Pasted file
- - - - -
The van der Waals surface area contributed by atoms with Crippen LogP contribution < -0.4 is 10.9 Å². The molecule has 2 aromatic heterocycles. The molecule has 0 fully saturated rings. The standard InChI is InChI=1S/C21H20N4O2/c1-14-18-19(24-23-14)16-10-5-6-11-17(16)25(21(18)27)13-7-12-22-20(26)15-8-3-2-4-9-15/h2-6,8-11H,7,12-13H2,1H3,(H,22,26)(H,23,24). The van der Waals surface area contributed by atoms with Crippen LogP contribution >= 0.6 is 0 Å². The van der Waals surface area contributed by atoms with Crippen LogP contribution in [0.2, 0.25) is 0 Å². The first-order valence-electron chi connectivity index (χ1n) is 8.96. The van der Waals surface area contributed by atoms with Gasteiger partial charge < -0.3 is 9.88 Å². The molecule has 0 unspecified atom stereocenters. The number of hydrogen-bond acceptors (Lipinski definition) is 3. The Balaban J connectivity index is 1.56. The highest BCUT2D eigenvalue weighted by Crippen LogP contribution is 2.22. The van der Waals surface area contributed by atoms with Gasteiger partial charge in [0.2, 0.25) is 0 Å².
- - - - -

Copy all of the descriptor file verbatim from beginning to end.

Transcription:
The van der Waals surface area contributed by atoms with Crippen LogP contribution < -0.4 is 10.9 Å². The molecule has 2 aromatic heterocycles. The molecule has 0 fully saturated rings. The standard InChI is InChI=1S/C21H20N4O2/c1-14-18-19(24-23-14)16-10-5-6-11-17(16)25(21(18)27)13-7-12-22-20(26)15-8-3-2-4-9-15/h2-6,8-11H,7,12-13H2,1H3,(H,22,26)(H,23,24). The van der Waals surface area contributed by atoms with Crippen LogP contribution >= 0.6 is 0 Å². The van der Waals surface area contributed by atoms with Crippen LogP contribution in [0.2, 0.25) is 0 Å². The first-order valence-electron chi connectivity index (χ1n) is 8.96. The van der Waals surface area contributed by atoms with Gasteiger partial charge < -0.3 is 9.88 Å². The molecule has 0 unspecified atom stereocenters. The number of hydrogen-bond acceptors (Lipinski definition) is 3. The Balaban J connectivity index is 1.56. The highest BCUT2D eigenvalue weighted by Crippen LogP contribution is 2.22. The van der Waals surface area contributed by atoms with Gasteiger partial charge in [0.2, 0.25) is 0 Å².